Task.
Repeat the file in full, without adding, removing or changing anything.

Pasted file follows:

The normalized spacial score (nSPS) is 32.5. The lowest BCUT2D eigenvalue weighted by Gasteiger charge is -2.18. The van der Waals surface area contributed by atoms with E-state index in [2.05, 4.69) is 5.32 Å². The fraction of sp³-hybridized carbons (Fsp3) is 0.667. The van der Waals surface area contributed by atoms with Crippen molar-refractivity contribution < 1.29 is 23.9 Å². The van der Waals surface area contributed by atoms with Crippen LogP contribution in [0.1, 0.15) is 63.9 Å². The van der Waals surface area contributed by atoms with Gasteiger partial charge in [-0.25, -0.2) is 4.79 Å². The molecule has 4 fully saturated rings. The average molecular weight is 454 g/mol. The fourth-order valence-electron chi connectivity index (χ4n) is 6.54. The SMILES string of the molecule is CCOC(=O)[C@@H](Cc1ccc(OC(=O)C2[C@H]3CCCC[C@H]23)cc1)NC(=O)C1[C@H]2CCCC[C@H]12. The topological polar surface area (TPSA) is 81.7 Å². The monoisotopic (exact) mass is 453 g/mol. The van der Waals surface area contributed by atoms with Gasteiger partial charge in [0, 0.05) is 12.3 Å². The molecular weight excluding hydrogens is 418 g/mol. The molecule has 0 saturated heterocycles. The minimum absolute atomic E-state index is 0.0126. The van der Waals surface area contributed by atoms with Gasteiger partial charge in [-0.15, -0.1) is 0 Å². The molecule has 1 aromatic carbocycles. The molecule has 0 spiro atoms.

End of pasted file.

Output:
The normalized spacial score (nSPS) is 32.5. The lowest BCUT2D eigenvalue weighted by Gasteiger charge is -2.18. The van der Waals surface area contributed by atoms with E-state index in [2.05, 4.69) is 5.32 Å². The fraction of sp³-hybridized carbons (Fsp3) is 0.667. The van der Waals surface area contributed by atoms with Crippen molar-refractivity contribution < 1.29 is 23.9 Å². The van der Waals surface area contributed by atoms with Crippen LogP contribution in [0.1, 0.15) is 63.9 Å². The van der Waals surface area contributed by atoms with Gasteiger partial charge in [-0.25, -0.2) is 4.79 Å². The molecule has 4 fully saturated rings. The average molecular weight is 454 g/mol. The fourth-order valence-electron chi connectivity index (χ4n) is 6.54. The SMILES string of the molecule is CCOC(=O)[C@@H](Cc1ccc(OC(=O)C2[C@H]3CCCC[C@H]23)cc1)NC(=O)C1[C@H]2CCCC[C@H]12. The topological polar surface area (TPSA) is 81.7 Å². The monoisotopic (exact) mass is 453 g/mol. The van der Waals surface area contributed by atoms with Gasteiger partial charge in [0, 0.05) is 12.3 Å². The molecular weight excluding hydrogens is 418 g/mol. The molecule has 0 saturated heterocycles. The minimum absolute atomic E-state index is 0.0126. The van der Waals surface area contributed by atoms with Gasteiger partial charge in [-0.15, -0.1) is 0 Å². The molecule has 1 aromatic carbocycles. The molecule has 0 spiro atoms.